Blogpost
Production transformation: Future-proofing the automotive sector

Production transformation: Future-proofing the automotive sector

Portrait of Michael W. Rüger
Senior Partner
Berlin Office, Central Europe
+49 30 39927-3337
4 ottobre 2019

Key insights from this year's competition for the Production Transformation Award

Difficult times for the automotive industry: The challenge of developing conventional and alternative drivetrains in parallel and manufacturing both technologies on a flexible basis is putting OEMs and suppliers alike under pressure – operationally and financially. Digitalization and customers' growing expectations on matters of sustainability are also demanding a radical rethink. If today's incumbents want to continue setting the tone in the future, they will have to radically transform their production operations.

Megatrends like new Mobility, Autonomous driving, Digitalization and Electrification – MADE trends for short – are shaping the automotive industry. But shifts in the technology mix, individualization and growing numbers of product variants are also having a massive impact on OEMs' and suppliers' production structures and processes.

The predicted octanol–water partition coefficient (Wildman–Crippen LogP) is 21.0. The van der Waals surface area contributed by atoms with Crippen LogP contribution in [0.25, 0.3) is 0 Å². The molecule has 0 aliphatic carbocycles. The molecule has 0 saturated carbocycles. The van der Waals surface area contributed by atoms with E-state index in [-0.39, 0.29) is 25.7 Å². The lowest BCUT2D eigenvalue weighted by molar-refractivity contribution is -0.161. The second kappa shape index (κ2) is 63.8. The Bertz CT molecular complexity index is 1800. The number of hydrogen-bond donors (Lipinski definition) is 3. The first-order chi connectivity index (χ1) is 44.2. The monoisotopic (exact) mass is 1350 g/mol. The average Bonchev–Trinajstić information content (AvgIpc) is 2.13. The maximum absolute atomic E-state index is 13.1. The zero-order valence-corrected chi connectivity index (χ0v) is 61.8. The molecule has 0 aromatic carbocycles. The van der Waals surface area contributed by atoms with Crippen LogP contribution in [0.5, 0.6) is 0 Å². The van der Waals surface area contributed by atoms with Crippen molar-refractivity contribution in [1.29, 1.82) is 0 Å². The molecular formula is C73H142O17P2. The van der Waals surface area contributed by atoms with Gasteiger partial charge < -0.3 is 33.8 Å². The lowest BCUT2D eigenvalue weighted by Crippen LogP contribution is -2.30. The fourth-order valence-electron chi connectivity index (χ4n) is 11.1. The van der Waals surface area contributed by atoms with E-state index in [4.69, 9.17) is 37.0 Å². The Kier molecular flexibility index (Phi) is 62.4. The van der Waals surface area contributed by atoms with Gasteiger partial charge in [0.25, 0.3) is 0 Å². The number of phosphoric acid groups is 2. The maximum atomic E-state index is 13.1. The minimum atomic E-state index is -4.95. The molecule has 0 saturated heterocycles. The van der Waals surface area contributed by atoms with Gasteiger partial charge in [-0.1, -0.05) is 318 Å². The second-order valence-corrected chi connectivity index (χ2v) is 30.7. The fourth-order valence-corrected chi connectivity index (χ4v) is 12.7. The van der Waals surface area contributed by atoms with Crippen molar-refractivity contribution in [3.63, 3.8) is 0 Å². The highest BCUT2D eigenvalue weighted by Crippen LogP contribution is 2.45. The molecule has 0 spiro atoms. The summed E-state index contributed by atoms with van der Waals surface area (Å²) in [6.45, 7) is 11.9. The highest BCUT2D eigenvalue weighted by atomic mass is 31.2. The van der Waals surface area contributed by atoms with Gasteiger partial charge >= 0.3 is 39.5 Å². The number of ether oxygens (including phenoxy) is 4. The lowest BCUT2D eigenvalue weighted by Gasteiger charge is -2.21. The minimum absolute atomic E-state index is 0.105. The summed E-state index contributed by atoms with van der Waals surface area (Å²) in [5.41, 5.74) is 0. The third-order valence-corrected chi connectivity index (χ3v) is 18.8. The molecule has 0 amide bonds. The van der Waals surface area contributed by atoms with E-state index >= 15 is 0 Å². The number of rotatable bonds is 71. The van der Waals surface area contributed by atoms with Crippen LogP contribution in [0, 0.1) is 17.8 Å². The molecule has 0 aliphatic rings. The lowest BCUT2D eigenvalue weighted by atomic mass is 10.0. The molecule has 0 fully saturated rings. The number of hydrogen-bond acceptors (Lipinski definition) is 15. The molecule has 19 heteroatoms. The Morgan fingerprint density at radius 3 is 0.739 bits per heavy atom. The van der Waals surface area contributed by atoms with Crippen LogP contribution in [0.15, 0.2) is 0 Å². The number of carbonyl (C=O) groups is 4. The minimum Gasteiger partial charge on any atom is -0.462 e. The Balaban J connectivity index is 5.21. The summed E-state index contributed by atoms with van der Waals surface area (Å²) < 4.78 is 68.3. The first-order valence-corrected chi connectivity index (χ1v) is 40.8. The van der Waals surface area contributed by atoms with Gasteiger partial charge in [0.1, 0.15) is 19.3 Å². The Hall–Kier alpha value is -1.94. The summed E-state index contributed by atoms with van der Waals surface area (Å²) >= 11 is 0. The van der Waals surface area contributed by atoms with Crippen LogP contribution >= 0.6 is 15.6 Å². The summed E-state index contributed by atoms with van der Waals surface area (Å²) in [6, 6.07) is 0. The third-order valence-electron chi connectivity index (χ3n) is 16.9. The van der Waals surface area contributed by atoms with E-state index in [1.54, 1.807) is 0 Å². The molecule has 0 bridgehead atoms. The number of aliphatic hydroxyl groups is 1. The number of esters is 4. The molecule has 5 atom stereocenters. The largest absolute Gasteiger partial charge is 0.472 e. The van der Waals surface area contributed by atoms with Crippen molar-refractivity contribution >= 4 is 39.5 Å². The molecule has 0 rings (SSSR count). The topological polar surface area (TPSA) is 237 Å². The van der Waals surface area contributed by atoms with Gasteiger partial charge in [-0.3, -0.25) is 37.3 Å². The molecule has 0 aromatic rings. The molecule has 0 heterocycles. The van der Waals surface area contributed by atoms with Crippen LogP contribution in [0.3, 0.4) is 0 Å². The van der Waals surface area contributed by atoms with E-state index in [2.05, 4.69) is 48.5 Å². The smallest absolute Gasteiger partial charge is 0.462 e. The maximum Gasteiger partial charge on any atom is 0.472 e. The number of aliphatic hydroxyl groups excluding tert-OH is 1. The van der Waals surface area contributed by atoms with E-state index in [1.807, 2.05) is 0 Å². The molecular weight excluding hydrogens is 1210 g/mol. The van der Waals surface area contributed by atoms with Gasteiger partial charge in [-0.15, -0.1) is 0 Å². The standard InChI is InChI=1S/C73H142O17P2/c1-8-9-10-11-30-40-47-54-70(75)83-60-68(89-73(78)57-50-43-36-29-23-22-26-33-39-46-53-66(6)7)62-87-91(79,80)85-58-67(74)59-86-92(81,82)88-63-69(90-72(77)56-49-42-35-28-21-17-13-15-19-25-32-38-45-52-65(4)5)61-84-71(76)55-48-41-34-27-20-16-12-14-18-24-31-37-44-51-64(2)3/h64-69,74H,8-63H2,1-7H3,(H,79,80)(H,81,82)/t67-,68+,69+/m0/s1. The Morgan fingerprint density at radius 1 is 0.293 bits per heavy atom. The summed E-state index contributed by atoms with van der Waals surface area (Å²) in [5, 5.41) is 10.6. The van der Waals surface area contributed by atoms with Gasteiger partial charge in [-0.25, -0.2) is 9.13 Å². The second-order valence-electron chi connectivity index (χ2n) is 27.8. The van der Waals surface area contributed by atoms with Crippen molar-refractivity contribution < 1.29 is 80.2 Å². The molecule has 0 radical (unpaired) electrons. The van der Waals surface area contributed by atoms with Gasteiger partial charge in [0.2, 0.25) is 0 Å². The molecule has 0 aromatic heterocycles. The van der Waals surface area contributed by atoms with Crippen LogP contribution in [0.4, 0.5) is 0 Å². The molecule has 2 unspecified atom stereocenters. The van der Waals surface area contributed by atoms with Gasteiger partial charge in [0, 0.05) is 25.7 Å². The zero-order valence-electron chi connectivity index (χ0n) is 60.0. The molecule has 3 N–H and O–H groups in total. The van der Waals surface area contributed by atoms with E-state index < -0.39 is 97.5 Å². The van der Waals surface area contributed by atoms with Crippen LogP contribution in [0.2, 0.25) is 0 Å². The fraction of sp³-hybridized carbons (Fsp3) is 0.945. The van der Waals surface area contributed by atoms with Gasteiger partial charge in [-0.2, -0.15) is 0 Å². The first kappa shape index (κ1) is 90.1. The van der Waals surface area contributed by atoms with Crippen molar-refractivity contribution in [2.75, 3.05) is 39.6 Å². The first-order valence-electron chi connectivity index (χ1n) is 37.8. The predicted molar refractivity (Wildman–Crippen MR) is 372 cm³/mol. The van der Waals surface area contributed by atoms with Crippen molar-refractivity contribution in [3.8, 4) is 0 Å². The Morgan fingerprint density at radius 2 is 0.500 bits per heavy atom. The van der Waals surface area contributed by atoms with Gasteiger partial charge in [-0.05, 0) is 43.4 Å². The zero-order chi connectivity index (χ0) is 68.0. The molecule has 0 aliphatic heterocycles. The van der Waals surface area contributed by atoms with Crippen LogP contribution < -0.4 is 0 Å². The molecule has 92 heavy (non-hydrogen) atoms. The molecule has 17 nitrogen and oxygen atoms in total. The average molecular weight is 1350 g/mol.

From left: Hilmar Dunker (Automobil Produktion), Michael Rüger, Rainer Fessel (Plant Director SEAT Martorell), Enric Martí Torres (Director Logistics SEAT Martorell), Rolf Janssen, Ralf Bretting (Automobil Produktion)
From left: Hilmar Dunker (Automobil Produktion), Michael Rüger, Rainer Fessel (Plant Director SEAT Martorell), Enric Martí Torres (Director Logistics SEAT Martorell), Rolf Janssen, Ralf Bretting (Automobil Produktion)

Despite the fact that the production of vehicles and the required parts and components is less and less a differentiating factor in itself, automakers and suppliers must constantly challenge the competitiveness of their production. Classic operational targets in production such as high efficiency, first-class quality and secure ramp-ups remain relevant. Yet new dimensions are gaining importance. Against this backdrop, Roland Berger launched the Production Transformation Award in 2018 together with trade journal AUTOMOBIL PRODUKTION. The annual prize is awarded to companies in the automotive sector who are taking bold and decisive steps to make their production operations fit for the future.

Six dimensions of successful transformation

As our experience from supporting clients through transformation processes shows, there are six dimensions along which production must be aligned to new demands: production elasticity, economic sustainability, environmental sustainability, cooperation models, digitalization and securing expertise. These six dimensions are the key to the successful future of production in the automotive industry. Below we present the individual dimensions as well as selected programs being pursued by candidates for the Production Transformation Award.